With a little over 25 minutes to play, Wilson dropped a pass into the forward surge of Reason but, in a further example of the visitors’ match sharpness, Eastleigh’s playmaker was crowded out as soon as he took control of the ball.

Evans applied the gloss to his personal showing when he drove powerfully out from the back in the manner of a young Rio Ferdinand and, with a slew of Wycombe bodies left in his wake, slipped an intelligent pass out to his left.

The visitors were close to extending their lead when Marvin McCoy’s right-sided cross was met by the head of Jon-Paul Pittman, whose looping header was pushed out by Dovey. The ball landed at the feet of Kretzschmar, who was flagged offside.

Eastleigh closed the game with sporadic bursts of more flowing play. Reason hit one terrific pass firmly into Southam’s feet at the edge of the visitors’ box. The ex-Barnet man moved play on to Craig McAllister who, in turn, found Romone Rose (another trialist) wide on the right. Rose’s fizzing delivery flashed across goal.

Another Rose delivery was headed clear, after Reason and Southam had combined to produce an opening, before Green, Wilson, and Reason, linked astutely. When the ball arrived with Rose he opted to shoot – his dig was comfortably blocked -, a decision which visibly irked Southam whose lung-busting forward charge was rendered futile.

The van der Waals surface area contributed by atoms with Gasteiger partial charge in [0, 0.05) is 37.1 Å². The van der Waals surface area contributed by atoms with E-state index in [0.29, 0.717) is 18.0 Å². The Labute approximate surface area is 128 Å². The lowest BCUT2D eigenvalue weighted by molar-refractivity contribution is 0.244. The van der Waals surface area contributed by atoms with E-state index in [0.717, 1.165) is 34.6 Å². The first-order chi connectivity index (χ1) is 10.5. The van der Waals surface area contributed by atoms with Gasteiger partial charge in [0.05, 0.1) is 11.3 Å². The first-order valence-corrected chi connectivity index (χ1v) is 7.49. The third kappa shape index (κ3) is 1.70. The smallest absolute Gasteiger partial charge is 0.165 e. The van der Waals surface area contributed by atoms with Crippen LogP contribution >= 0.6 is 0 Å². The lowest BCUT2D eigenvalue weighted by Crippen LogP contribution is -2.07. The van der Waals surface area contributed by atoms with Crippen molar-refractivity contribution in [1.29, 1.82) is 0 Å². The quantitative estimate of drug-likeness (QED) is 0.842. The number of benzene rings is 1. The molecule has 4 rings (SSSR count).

Green – now paired with Evans in the middle of defence – marred what had been a solid and characteristically defensively sound showing, when he was robbed on the by-line by Kuffour, who instantly looked up and picked out the lurking Pittman to sweep home Wycombe’s third and final goal.

After Southam had been booked for dissent – a yellow card which came moments after Richard Hill was spoken to by an increasingly baffling referee, whose pernickety nature was frustrating both dug-outs in equal measure – there remained time for one more Spitfires’ scoring opportunity.

Southam picked up McAllister’s smart flick and guided a ball into the night’s third home trialist, Jack Ross, who, from an inside left-position, struck a right-footed effort awakwardly out of his feet which Charlie Horlock pushed away.

Richard Hill acknowledged that there were elements of his side’s performance that he would be disappointed to see again four games from now. The manager’s predominant view though, was that this was a valuable early pre-season exercise, and an opportunity to assess various personnel and formations which will not present itself as the campaign opener draws closer.

A good workout then, against league opposition who are primed to start their serious work in three-and-a-half weeks’ time